Last weekend my girlfriend had to make the four-hour drive from Kansas City to St. Louis for a graduate class. I'd never been to St. Louis, so I tagged along. I had a whole day to wander this foreign city alone and I'd heard friends mention St. Louis' City Museum, so I stumbled in on a whim. I didn't really know what it was.
Suffice to say, it was the greatest museum experience of my life--and I'm from Washington, DC, the Mecca of American museums. In St. Louis of all places! It boggles my mind why the City Museum isn't famous worldwide, let alone outside St. Louis.
When you walk into the museum, there's a sensory overload of crazy sculptures and curvy stairwells. There's no predetermined entry or exit points to the exhibits. They give you no map or explanations. You just explore.
The City Museum is a 60,000-square-foot abandoned shoe factory turned into a post-industrial McDonald's PlayPlace of metal and concrete, as if it was designed with the melancholy darkness of Edward Gorey. It's composed largely of "found" artifacts, like a schoolbus hanging off the roof and the skeleton of an old airplane. There's a ten-story indoor slide, a ball pit of basketball-sized balls, an aquarium, a functioning shoelace factory, a gymnastics classroom giving trapeze lessons, and multiple bars selling a variety of drinks. There's even a traditional museum exhibit on the importance of beetles.
And it's all hidden away in small caves and tunnels you're unsure if you're allowed to go through. It's beautiful. The museum blurs the line between what's art and what's under construction. You're encouraged to look everywhere to see every nook and cranny. Why? Because you can.
I can't believe this place exists in real life. Between the dark caverns for kids to get stuck in and the metal grating for kids to injure themselves on, it's a wonder the museum hasn't been sued by angry parents. It's almost too good to be true. I felt like I was in the classic Nickelodeon game show Legends of the Hidden Temple--when was a temple guard going to jump out and make me poop my pants?
And it's all thought out. The City Museum was opened in 1997 by industrial artist Bob Cassilly. In every rock formation, you can see subtle animal shapes and naked woman forms. The bent metal structures all resemble dragons and insects. It's not just a playplace--it's a gigantic sculpture.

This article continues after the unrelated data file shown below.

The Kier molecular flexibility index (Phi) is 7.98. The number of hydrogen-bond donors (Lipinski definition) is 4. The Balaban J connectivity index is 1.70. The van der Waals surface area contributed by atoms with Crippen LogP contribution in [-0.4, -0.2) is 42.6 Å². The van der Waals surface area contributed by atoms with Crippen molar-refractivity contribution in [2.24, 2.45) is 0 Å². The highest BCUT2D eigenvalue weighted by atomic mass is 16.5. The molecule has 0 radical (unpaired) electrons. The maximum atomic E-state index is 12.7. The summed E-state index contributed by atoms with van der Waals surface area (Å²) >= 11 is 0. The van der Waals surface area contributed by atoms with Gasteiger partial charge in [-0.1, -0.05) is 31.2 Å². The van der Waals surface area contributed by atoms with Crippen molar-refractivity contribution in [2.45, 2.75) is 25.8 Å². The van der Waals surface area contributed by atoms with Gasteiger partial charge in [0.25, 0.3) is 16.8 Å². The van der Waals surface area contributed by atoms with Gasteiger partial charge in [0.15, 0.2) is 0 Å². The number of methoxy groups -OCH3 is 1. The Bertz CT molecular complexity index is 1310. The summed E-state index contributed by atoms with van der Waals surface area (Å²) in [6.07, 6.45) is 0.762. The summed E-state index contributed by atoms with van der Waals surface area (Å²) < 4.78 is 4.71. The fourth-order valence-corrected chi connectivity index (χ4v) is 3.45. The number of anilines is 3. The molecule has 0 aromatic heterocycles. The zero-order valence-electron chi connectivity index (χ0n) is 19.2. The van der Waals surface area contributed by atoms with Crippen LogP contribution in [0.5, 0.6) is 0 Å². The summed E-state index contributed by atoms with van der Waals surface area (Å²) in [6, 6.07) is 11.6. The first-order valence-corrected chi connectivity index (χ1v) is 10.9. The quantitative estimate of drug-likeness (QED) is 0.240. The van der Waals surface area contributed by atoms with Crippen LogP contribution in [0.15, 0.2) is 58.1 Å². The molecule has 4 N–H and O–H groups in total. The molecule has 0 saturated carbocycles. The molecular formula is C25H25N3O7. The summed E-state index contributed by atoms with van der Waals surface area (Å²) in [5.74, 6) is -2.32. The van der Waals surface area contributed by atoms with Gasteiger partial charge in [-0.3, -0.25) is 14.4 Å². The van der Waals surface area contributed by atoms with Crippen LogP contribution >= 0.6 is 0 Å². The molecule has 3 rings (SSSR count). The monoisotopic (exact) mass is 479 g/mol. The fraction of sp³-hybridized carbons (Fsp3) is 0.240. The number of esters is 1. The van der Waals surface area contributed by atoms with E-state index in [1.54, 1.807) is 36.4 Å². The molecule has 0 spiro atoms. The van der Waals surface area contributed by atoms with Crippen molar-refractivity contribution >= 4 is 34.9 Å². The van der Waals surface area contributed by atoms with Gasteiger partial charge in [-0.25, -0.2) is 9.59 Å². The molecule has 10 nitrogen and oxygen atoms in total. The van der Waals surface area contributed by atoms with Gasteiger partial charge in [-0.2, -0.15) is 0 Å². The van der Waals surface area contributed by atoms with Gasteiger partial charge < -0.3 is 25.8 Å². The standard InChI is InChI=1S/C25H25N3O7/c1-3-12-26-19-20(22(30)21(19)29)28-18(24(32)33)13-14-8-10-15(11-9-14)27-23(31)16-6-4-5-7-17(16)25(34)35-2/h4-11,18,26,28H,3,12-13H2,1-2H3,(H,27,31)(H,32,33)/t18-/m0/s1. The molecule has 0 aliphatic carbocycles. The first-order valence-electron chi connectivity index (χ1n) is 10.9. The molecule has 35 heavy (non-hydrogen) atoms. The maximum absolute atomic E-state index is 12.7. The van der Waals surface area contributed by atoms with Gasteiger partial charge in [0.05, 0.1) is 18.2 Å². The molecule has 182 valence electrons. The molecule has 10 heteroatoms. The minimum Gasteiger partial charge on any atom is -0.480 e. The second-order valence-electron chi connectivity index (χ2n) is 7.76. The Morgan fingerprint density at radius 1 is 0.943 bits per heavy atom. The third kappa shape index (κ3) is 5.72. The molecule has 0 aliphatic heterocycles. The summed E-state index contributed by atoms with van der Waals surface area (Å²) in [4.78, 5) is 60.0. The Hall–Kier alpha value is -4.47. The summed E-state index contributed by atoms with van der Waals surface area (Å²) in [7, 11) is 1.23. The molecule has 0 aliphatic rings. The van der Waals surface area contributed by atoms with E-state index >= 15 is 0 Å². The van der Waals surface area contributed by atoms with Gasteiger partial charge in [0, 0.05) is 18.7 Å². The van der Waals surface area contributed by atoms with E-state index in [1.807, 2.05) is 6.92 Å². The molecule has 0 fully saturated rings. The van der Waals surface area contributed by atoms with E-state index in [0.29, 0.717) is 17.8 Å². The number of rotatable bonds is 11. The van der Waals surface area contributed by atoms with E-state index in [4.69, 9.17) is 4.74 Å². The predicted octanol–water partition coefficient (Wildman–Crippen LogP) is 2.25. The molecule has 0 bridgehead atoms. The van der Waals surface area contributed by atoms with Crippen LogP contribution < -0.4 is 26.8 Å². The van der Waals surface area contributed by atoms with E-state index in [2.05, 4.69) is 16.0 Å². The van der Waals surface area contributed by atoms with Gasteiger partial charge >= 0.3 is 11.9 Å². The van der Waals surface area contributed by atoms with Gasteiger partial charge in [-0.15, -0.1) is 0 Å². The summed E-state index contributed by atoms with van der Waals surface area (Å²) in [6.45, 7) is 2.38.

Throughout my experience in the museum, I couldn't shake this thought "I feel like I'm in a video game." That's depressing, isn't it? Doing something in real life and feeling like I'm sitting on my couch in front of a TV? I tried to figure out why the City Museum made me feel this way.
It's because the City Museum taps into our intrinsic need to explore for the sake of exploring, much like the best open-world video games do. If there's a place that looks like I can get to it, I can go there. Even if I'm not really supposed to. This is Skyrim and Dear Esther and Myst in real life. And in many ways, it works better than those games. Why?
Like Minecraft, the City Museum is an open world with universal appeal. Kids love it, and adults appreciate it on a deeper (yet more childlike?) level. The fact that there's no map or "fast traveling" at the City Museum. And many entire sections of the building are only accessible to those who look in every corner. It's a giant maze to nowhere. But that's the joy of it--relishing the journey. Scraping your knees to get into a room of broken-down arcade cabinets. Stumbling upon a polished-marble room of men in tuxedos. The City Museum understands our quest for discovery and savoring of the search.
Do I sound like I enjoyed this museum?